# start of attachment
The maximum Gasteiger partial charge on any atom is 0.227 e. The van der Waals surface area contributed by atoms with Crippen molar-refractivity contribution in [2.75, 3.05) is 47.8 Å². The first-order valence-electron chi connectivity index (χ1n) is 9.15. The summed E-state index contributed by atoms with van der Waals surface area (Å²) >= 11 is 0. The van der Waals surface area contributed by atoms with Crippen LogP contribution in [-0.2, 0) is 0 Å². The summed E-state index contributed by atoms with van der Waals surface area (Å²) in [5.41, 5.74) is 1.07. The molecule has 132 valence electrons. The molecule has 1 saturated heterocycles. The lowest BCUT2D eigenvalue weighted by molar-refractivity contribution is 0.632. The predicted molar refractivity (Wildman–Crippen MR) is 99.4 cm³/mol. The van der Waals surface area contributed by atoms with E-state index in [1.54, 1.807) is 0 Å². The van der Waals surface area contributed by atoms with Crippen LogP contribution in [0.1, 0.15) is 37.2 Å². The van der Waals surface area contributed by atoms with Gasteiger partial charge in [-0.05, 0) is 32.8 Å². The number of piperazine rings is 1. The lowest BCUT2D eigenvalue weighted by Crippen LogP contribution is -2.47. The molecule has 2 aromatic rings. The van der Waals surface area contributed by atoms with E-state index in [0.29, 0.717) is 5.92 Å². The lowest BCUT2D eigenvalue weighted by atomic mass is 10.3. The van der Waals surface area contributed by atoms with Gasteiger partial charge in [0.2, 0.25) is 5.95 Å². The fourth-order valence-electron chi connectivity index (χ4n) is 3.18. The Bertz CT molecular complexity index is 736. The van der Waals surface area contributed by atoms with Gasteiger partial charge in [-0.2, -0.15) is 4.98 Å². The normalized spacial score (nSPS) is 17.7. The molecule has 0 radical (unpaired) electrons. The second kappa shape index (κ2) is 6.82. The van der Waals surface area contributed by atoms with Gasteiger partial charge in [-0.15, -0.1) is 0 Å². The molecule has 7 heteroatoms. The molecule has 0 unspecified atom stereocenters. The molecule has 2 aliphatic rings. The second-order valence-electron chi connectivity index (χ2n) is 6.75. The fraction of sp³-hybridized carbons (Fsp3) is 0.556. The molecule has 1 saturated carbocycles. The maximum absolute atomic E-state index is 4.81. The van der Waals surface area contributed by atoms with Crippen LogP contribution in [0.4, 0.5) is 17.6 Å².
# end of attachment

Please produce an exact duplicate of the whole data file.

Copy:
The maximum Gasteiger partial charge on any atom is 0.227 e. The van der Waals surface area contributed by atoms with Crippen molar-refractivity contribution in [2.75, 3.05) is 47.8 Å². The first-order valence-electron chi connectivity index (χ1n) is 9.15. The summed E-state index contributed by atoms with van der Waals surface area (Å²) >= 11 is 0. The van der Waals surface area contributed by atoms with Crippen LogP contribution in [-0.2, 0) is 0 Å². The summed E-state index contributed by atoms with van der Waals surface area (Å²) in [5.41, 5.74) is 1.07. The molecule has 132 valence electrons. The molecule has 1 saturated heterocycles. The lowest BCUT2D eigenvalue weighted by molar-refractivity contribution is 0.632. The predicted molar refractivity (Wildman–Crippen MR) is 99.4 cm³/mol. The van der Waals surface area contributed by atoms with E-state index in [1.54, 1.807) is 0 Å². The van der Waals surface area contributed by atoms with Crippen LogP contribution in [0.1, 0.15) is 37.2 Å². The van der Waals surface area contributed by atoms with Gasteiger partial charge in [-0.05, 0) is 32.8 Å². The number of piperazine rings is 1. The lowest BCUT2D eigenvalue weighted by Crippen LogP contribution is -2.47. The molecule has 2 aromatic rings. The van der Waals surface area contributed by atoms with E-state index in [0.29, 0.717) is 5.92 Å². The lowest BCUT2D eigenvalue weighted by atomic mass is 10.3. The van der Waals surface area contributed by atoms with Gasteiger partial charge in [0.2, 0.25) is 5.95 Å². The fourth-order valence-electron chi connectivity index (χ4n) is 3.18. The Bertz CT molecular complexity index is 736. The van der Waals surface area contributed by atoms with Gasteiger partial charge in [-0.2, -0.15) is 4.98 Å². The normalized spacial score (nSPS) is 17.7. The molecule has 0 radical (unpaired) electrons. The second kappa shape index (κ2) is 6.82. The van der Waals surface area contributed by atoms with Gasteiger partial charge in [-0.15, -0.1) is 0 Å². The molecule has 7 heteroatoms. The molecule has 0 unspecified atom stereocenters. The molecule has 2 aliphatic rings. The second-order valence-electron chi connectivity index (χ2n) is 6.75. The fraction of sp³-hybridized carbons (Fsp3) is 0.556. The molecule has 1 saturated carbocycles. The maximum absolute atomic E-state index is 4.81. The van der Waals surface area contributed by atoms with Crippen LogP contribution in [0.4, 0.5) is 17.6 Å².